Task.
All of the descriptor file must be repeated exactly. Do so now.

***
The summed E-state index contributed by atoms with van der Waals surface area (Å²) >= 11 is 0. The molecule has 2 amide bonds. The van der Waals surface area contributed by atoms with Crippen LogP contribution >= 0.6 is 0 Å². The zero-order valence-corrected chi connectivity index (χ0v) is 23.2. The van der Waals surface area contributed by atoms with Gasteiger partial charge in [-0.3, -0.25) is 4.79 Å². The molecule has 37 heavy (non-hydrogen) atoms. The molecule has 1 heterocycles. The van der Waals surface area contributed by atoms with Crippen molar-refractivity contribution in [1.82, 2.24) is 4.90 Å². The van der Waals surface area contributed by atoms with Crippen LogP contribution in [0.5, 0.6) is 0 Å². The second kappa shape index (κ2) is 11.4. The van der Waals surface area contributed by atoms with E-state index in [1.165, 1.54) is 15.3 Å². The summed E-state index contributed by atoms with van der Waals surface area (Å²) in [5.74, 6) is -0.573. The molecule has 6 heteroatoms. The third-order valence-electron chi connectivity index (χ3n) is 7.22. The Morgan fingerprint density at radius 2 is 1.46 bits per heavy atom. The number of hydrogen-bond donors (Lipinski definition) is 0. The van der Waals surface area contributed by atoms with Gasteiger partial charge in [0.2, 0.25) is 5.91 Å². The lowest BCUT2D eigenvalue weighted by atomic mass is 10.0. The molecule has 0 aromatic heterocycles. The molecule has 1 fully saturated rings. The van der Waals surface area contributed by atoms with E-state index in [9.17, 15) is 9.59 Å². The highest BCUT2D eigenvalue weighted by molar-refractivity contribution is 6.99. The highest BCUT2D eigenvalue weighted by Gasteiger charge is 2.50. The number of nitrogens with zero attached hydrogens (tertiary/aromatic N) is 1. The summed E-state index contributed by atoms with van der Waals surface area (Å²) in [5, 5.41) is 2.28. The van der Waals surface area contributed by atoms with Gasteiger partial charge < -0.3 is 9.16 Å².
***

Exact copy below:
The summed E-state index contributed by atoms with van der Waals surface area (Å²) >= 11 is 0. The molecule has 2 amide bonds. The van der Waals surface area contributed by atoms with Crippen LogP contribution >= 0.6 is 0 Å². The zero-order valence-corrected chi connectivity index (χ0v) is 23.2. The van der Waals surface area contributed by atoms with Gasteiger partial charge in [-0.3, -0.25) is 4.79 Å². The molecule has 37 heavy (non-hydrogen) atoms. The molecule has 1 heterocycles. The van der Waals surface area contributed by atoms with Crippen molar-refractivity contribution in [1.82, 2.24) is 4.90 Å². The van der Waals surface area contributed by atoms with Crippen LogP contribution in [0.5, 0.6) is 0 Å². The second kappa shape index (κ2) is 11.4. The van der Waals surface area contributed by atoms with E-state index in [1.165, 1.54) is 15.3 Å². The summed E-state index contributed by atoms with van der Waals surface area (Å²) in [5.74, 6) is -0.573. The molecule has 6 heteroatoms. The third-order valence-electron chi connectivity index (χ3n) is 7.22. The Morgan fingerprint density at radius 2 is 1.46 bits per heavy atom. The number of hydrogen-bond donors (Lipinski definition) is 0. The van der Waals surface area contributed by atoms with Gasteiger partial charge in [0.2, 0.25) is 5.91 Å². The lowest BCUT2D eigenvalue weighted by atomic mass is 10.0. The molecule has 0 aromatic heterocycles. The molecule has 1 fully saturated rings. The van der Waals surface area contributed by atoms with E-state index in [9.17, 15) is 9.59 Å². The highest BCUT2D eigenvalue weighted by molar-refractivity contribution is 6.99. The highest BCUT2D eigenvalue weighted by Gasteiger charge is 2.50. The number of nitrogens with zero attached hydrogens (tertiary/aromatic N) is 1. The summed E-state index contributed by atoms with van der Waals surface area (Å²) in [5, 5.41) is 2.28. The van der Waals surface area contributed by atoms with Gasteiger partial charge < -0.3 is 9.16 Å².